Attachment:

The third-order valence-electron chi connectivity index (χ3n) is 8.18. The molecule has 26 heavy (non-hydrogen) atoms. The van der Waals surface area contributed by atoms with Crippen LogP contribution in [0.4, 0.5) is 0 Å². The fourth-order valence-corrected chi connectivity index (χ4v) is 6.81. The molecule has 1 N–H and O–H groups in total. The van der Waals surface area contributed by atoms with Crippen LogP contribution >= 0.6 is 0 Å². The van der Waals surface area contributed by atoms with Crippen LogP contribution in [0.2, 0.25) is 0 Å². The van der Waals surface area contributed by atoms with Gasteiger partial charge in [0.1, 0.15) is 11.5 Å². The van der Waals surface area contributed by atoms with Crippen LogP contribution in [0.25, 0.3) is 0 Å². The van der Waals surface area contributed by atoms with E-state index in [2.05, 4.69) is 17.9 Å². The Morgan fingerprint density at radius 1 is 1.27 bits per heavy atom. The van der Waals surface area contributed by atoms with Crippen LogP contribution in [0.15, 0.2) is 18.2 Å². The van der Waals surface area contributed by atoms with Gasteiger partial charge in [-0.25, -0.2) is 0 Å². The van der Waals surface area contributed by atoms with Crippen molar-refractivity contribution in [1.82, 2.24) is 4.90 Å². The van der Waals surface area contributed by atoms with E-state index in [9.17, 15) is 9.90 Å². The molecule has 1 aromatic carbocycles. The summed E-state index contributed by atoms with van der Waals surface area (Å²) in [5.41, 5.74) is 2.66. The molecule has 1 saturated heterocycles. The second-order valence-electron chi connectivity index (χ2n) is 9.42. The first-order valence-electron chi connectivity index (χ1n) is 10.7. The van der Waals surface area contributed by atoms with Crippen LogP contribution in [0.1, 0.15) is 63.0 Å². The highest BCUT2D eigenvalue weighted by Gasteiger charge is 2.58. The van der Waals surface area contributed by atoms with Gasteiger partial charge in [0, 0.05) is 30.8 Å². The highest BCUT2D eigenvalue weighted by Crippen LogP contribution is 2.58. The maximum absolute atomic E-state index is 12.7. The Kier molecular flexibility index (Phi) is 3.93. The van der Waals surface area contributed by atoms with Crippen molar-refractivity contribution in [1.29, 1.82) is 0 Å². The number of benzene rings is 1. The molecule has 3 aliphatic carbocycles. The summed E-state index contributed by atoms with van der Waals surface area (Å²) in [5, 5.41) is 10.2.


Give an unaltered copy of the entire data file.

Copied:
The third-order valence-electron chi connectivity index (χ3n) is 8.18. The molecule has 26 heavy (non-hydrogen) atoms. The van der Waals surface area contributed by atoms with Crippen LogP contribution in [0.4, 0.5) is 0 Å². The fourth-order valence-corrected chi connectivity index (χ4v) is 6.81. The molecule has 1 N–H and O–H groups in total. The van der Waals surface area contributed by atoms with Crippen LogP contribution >= 0.6 is 0 Å². The van der Waals surface area contributed by atoms with Crippen LogP contribution in [0.2, 0.25) is 0 Å². The van der Waals surface area contributed by atoms with Gasteiger partial charge in [0.1, 0.15) is 11.5 Å². The van der Waals surface area contributed by atoms with Crippen LogP contribution in [0.25, 0.3) is 0 Å². The van der Waals surface area contributed by atoms with E-state index in [2.05, 4.69) is 17.9 Å². The Morgan fingerprint density at radius 1 is 1.27 bits per heavy atom. The van der Waals surface area contributed by atoms with Crippen LogP contribution in [0.15, 0.2) is 18.2 Å². The van der Waals surface area contributed by atoms with Gasteiger partial charge in [-0.25, -0.2) is 0 Å². The van der Waals surface area contributed by atoms with Crippen molar-refractivity contribution in [1.82, 2.24) is 4.90 Å². The van der Waals surface area contributed by atoms with E-state index in [9.17, 15) is 9.90 Å². The molecule has 1 aromatic carbocycles. The summed E-state index contributed by atoms with van der Waals surface area (Å²) in [5.41, 5.74) is 2.66. The molecule has 1 saturated heterocycles. The second-order valence-electron chi connectivity index (χ2n) is 9.42. The first-order valence-electron chi connectivity index (χ1n) is 10.7. The van der Waals surface area contributed by atoms with Crippen LogP contribution in [0.1, 0.15) is 63.0 Å². The highest BCUT2D eigenvalue weighted by Gasteiger charge is 2.58. The van der Waals surface area contributed by atoms with Gasteiger partial charge in [0, 0.05) is 30.8 Å². The highest BCUT2D eigenvalue weighted by Crippen LogP contribution is 2.58. The maximum absolute atomic E-state index is 12.7. The Kier molecular flexibility index (Phi) is 3.93. The van der Waals surface area contributed by atoms with Crippen molar-refractivity contribution in [1.29, 1.82) is 0 Å². The number of benzene rings is 1. The molecule has 3 aliphatic carbocycles. The summed E-state index contributed by atoms with van der Waals surface area (Å²) in [5, 5.41) is 10.2.